With Halloween right around the corner, everyone is talking up their favorite horror flicks, the ones that give you the biggest stomach turning moments of gore. Well, friends, if it’s gross out moments you want, might I suggest The Knick, the Cinemax medical drama that is premiering its second season tonight (meanwhile, there’s a limited run of the first season on HBO). Set in the year 1900, as doctors were first adopting x-ray technology and still struggling with the mysteries of the human body, this series is riddled with moments that will have you watching the screen through your fingers or using the fast forward button on your DVR. Still, if you’re one of the daring folks that enjoys gruesome things, or want a refresher on some of the big moments before you head into Season Two, here are our picks for the best (or, is it the worst?) of the bunch. Warning: there are likely spoilers ahead.
The headstrong and drug-crazed Thackery thinks he has the issue of blood transfusions solved when he decides to use a young anemic girl as his guinea pig. He opens up both his track-marked arm and hers, and starts feeding his blood in to her veins. The view of their open skin is awful to witness, and is only made worse by the fact that the transfusion (and likely the cocaine in the doctor’s blood) ends up killing the young woman.
Committed to a mental institution following the death of her baby, poor Eleanor is given a most unusual treatment by her doctor (played with the perfect offhand authority by John Hodgman): having all her teeth pulled. “My research has shown conclusively that all mental disorders stem from disease and infection polluting the brain,” he says. “So, the teeth and gums are havens for bacteria and sepsis.” All well and good, until she attempts to flash a smile to her husband and instead gives him an eyeful of bloody gums.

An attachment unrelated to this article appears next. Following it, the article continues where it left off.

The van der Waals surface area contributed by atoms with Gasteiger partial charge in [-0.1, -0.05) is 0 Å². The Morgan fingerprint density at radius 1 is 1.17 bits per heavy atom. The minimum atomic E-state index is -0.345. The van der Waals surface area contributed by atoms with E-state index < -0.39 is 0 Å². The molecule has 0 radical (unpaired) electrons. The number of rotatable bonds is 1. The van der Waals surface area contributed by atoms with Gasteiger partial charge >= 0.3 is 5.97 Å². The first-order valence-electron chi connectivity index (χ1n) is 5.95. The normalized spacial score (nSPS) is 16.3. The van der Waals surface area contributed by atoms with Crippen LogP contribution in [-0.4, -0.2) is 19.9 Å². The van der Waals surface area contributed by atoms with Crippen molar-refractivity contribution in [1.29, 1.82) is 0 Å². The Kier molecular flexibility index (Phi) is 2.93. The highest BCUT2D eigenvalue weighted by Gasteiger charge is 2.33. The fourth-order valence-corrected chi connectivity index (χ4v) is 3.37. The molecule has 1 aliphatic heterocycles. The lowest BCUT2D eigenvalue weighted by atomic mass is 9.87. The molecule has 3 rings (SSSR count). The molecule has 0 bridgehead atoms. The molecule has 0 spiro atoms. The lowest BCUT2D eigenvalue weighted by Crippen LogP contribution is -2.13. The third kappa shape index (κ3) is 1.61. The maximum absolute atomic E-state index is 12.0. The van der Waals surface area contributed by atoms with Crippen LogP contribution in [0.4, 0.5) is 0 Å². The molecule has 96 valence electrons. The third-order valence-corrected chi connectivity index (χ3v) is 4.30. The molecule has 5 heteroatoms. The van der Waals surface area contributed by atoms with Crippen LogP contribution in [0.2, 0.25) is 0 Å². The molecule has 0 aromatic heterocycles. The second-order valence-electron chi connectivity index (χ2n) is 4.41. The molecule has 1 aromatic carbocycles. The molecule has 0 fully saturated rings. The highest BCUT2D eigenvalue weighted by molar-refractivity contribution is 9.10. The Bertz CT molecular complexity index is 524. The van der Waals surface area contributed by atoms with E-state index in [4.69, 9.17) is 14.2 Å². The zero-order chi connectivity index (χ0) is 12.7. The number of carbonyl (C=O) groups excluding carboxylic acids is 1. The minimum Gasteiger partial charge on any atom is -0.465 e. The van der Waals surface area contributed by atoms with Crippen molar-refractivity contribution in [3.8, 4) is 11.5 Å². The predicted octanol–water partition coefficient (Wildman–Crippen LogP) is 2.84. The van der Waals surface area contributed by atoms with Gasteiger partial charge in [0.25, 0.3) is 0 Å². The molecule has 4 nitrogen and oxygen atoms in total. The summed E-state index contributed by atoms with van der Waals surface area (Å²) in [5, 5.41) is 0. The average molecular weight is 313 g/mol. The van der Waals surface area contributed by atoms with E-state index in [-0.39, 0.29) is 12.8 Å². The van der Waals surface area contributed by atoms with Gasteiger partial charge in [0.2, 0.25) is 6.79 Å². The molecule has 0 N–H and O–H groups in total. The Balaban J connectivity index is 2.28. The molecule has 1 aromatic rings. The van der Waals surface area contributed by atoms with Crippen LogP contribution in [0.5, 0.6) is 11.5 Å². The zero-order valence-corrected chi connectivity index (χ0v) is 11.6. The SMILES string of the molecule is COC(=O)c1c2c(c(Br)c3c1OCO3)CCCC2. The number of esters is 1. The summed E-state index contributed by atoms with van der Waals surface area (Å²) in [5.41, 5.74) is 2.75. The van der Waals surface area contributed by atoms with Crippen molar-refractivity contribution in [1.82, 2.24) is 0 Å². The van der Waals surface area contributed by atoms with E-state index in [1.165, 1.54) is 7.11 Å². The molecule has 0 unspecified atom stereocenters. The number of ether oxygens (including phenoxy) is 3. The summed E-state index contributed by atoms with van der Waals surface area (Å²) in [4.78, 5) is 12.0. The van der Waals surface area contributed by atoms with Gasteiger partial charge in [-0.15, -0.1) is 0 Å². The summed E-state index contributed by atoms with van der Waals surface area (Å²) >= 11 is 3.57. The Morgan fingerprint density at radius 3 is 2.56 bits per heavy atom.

Following a race riot that breaks out inside and out of The Knick, Thackery and the staff bring their black patients to a nearby “Negro hospital,” sticking around to help treat the many injured people. A fine deed, but it results in him having to forcibly amputate one patient’s arm. The view of the exposed bone and flesh was bad enough, but Soderbergh and co. added in some particularly yucky sound effects to accompany every pump of the saw and manipulation of the useless limb.
In the cold open of this tense episode, the show flashes back to Thackery dazzling a group in the operating theater by his method of locating the appendix in a patient. He follows that up with an incision to the body’s side, followed by his extracting a large, tube like organ from the cut. Yes, the shot was there to thematically parallel the big sex scene that wrapped up the hour, but it also haunted the rest of the episode like a sickening, penis-shaped specter.
As if the poor woman on the operating table trying to get saved following a botched abortion hadn’t suffered enough indignities, after she passes, Thackery decides he “must” try something. He proceeds to cut open her sternum, slide his hand up and start pumping her heart manually. The horror comes as much from the action as it does from Thackery’s weird glee at bringing this person back to “life,” if only for a few seconds.